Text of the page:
Saturday, April 30, 2011

When Laws and State Historic Preservation Divisions Fail to Serve and Protect

As you read, I invite you to listen to Izrael Kamakawiwo'ole's moving song, "Hawai'i 78"





Kanaka Maoli (Native Hawaiian) Scholars Against Desecration: The Case of Naue


As the final speaker in the Ontologies of Exhumation lecture series, Native Hawaiian activist and scholar Dr. J. Kehualani Kauani, associate professor of American Studies and Anthropology at Wesleyan University, came to Columbia on April 21, 2011 for a session on Native Hawaiian indigenous politics surrounding the adverse effects of Hawaiian burial ground desecration in the form of architectural construction.

We examined the case of Naue, a beachfront along the northern shore of Kaua'i where real estate developer Joseph Brescia disturbed the grave of at least 30 known iwi kupuna (Hawaiian ancestral remains) - churned the ground with backhoes, crushing and mixing ancestral bones with sand and concrete - to build the foundation of a multimillion dollar home. The controversy lies within the suspicious nature in which Joseph Brescia obtained a permit to move forward with construction from the State Historic Preservation Division (SHPD) without the required consultation with the Kaua'i-Ni'ihau Island Burial Council.

Despite years of protests which began in 2007, Native Hawaiian protesters and activists were denied of their requests for a halt or temporary injunction to stop construction until a Burial Treatment Plan was approved (which wasn't until the 16th draft in March of 2010). Part of the issue was a lack of genealogical experts within the SHPD to trace familial lineages which were required by NAGRPA law in order to halt construction.

Our discussion with Dr. Kauanui brought to light several different kinds of issues which tie together many of the themes we covered throughout the semester - legal narratives, exhumation and ethics, agency of the dead, emotion, humanitarian narratives, counting the dead and representing the dead.

The case of Naue is a prime example of laws and "humanitarian" preservation organizations that fail to serve, protect and preserve the rights of indigenous groups on account of political corruption and legal ambiguity. NAGPRA, as originally drafted, pertained to "legally recognized" (a controversial issue in and of itself) Native Americans in mainland U.S.A., and tangentially, but inadequately, attempts to serve the needs of Native Hawaiians. As Dr. Kauanui discussed, there is an important difference between common descent and island identity. If mortuary practices are culturally bound, why do these laws operate as a function of biology/DNA/genetics? And what is to be done with corrupt archaeologists like Mike Dega, who Brescia hired and wrote the initial Burial Treatment Plan; or with SHPD officials like, Nancy McMahon, who approved Dega's BTP without consulting the Burial Council? Who's interests do they really serve? Who will the Kanaka Maoli and Iwi Kupuna turn to if the very organizations and stewards of cultural heritage do the exact opposite of what they were established to do?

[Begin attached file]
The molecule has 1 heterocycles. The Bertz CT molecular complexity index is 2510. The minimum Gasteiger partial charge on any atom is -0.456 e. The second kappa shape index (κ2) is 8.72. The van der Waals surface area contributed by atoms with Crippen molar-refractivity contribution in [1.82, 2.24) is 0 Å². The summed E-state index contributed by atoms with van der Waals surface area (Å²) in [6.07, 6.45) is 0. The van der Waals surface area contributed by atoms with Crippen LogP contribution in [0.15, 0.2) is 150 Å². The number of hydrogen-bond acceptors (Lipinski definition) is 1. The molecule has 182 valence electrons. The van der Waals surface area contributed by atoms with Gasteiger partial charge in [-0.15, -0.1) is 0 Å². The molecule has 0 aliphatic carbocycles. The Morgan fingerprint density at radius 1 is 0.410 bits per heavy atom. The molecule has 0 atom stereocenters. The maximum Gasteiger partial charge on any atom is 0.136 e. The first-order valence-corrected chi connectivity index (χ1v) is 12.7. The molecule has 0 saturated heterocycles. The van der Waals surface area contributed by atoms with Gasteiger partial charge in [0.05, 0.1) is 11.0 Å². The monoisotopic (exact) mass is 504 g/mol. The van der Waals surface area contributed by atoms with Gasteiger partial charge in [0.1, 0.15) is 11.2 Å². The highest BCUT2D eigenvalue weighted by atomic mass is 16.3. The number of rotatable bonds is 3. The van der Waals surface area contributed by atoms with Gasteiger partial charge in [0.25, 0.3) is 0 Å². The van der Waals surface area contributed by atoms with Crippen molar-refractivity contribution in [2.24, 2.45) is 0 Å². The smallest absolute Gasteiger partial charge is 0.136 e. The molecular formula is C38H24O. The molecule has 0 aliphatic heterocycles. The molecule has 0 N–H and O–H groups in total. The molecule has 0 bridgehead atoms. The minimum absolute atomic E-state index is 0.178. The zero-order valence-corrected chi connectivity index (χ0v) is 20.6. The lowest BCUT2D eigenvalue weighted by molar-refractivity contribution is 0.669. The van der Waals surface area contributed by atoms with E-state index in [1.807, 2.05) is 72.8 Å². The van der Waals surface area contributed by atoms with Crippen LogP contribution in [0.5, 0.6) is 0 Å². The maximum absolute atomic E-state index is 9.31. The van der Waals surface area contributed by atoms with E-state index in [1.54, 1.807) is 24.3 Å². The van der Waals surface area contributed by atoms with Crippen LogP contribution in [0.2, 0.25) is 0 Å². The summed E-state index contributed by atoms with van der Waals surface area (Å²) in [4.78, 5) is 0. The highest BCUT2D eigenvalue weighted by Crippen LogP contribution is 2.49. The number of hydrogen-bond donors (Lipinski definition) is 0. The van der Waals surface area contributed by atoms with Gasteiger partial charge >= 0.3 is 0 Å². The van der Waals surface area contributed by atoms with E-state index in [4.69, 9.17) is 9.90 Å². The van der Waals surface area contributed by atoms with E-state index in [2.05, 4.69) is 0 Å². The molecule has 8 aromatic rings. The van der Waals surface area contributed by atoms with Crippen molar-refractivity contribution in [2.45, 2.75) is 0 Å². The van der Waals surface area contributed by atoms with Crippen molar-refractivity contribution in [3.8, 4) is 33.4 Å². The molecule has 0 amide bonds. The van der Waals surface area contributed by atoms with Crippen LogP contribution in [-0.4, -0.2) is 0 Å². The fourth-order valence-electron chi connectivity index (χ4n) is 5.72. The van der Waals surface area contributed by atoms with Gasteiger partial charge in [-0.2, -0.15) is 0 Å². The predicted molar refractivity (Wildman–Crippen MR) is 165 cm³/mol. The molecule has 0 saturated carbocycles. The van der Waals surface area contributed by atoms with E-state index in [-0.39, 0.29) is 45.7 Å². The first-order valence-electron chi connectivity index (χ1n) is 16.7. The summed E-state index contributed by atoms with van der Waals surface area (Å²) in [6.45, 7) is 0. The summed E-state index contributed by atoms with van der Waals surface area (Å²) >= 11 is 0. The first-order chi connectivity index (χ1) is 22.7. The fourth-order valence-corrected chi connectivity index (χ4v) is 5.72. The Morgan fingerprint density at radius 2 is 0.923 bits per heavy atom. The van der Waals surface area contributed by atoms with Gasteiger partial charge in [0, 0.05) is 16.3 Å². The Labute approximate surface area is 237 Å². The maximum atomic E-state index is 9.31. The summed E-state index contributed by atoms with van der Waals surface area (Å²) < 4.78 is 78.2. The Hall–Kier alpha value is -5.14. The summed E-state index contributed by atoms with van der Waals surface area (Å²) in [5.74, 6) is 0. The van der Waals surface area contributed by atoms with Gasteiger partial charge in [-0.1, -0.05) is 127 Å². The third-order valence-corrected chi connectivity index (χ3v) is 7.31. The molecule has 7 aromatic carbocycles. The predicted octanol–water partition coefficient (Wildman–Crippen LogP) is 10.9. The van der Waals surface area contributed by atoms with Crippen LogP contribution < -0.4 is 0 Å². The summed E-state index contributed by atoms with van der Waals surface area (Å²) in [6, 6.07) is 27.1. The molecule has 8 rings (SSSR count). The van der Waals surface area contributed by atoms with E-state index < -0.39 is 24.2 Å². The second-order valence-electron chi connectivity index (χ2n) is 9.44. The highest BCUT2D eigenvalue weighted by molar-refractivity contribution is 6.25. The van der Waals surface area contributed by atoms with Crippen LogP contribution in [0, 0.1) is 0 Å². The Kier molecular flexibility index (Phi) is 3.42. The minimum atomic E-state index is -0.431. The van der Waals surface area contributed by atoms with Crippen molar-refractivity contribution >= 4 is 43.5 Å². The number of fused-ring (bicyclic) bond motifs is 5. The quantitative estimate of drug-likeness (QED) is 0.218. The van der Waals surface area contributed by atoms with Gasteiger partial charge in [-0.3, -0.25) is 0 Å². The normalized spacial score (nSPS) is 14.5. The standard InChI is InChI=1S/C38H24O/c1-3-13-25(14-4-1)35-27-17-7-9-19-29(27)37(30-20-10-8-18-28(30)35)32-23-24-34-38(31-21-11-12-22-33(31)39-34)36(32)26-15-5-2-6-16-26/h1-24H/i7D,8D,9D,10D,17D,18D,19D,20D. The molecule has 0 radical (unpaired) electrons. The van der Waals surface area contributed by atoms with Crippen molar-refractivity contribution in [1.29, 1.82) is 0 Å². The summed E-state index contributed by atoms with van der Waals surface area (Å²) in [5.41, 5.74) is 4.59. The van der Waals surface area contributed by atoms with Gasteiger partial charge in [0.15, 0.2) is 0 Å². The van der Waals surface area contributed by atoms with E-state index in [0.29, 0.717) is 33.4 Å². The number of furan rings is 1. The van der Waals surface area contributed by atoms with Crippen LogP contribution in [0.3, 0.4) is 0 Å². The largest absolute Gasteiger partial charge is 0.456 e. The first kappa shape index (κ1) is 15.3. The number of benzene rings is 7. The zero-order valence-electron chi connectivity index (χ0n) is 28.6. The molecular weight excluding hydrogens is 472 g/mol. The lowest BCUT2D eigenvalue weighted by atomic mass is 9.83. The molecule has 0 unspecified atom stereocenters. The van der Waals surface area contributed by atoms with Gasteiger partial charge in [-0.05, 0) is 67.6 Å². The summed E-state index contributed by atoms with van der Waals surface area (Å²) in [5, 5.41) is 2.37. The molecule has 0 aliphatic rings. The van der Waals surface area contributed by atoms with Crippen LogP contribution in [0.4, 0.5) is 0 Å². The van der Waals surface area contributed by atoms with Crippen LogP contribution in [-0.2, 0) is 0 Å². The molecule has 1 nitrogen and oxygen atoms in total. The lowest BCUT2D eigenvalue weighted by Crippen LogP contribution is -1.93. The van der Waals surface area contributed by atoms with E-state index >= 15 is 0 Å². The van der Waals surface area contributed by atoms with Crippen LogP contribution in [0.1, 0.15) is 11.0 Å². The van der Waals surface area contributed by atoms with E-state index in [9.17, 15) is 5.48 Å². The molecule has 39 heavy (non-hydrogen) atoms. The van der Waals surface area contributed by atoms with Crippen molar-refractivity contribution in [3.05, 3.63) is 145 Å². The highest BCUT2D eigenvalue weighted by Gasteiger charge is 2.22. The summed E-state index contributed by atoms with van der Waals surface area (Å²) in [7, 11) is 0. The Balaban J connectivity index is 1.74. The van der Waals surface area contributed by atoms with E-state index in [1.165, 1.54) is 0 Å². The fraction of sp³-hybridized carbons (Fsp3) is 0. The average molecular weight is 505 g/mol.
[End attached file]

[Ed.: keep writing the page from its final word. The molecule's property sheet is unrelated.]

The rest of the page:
The desecration of the Naue graves also invites us to think about the agency of the dead and how it is constantly undermined by secular hegemony that dictates who counts as human and whether or not the dead have rights. For Kanaka Maoli (Native Hawaiians) and general Kanaka (no direct lineage), human bones are very much alive and are believed to protect living descendants who in turn have a kuleana (responsibility) to respect and care for their ancestors and ancestral places of rest. Dr. Kauanui expressed the complexity of issues surrounding grave desecration which include arrests, negligence, a lack of interest from younger generations, and even an incident of suicide triggered by legal bouts. Carrying out their kuleana (responsibility to care for the dead) is also particularly difficult when jobs are on the line and when law enforcement use intimidation tactics against emotionally distraught locals.

Dr. Kauanui also recognizes the fact that these issues resonate not only with Kanaka Maoli (Native Hawaiians) but to the wider community, to the individual that simultaneously deals with being Hawaiian, a Christian, an archaeologist, and perhaps a construction worker or a law enforcer. As these issues are not black and white, we should all be prompted to think and act accordingly.

To hear more about indigenous politics, tune into Dr. Kauanui's public affairs radio program, "Indigenous Politics: From Native New England and Beyond" which airs on the 1st, 3rd, and 5th Tuesday of each month from 4-5pm EST on WESU, Middletown, CT. Past episodes are also archived at www.indigenouspolitics.com. Of particular interest might be "Desecration at Kawai'hao Church" from March 11, 2011.

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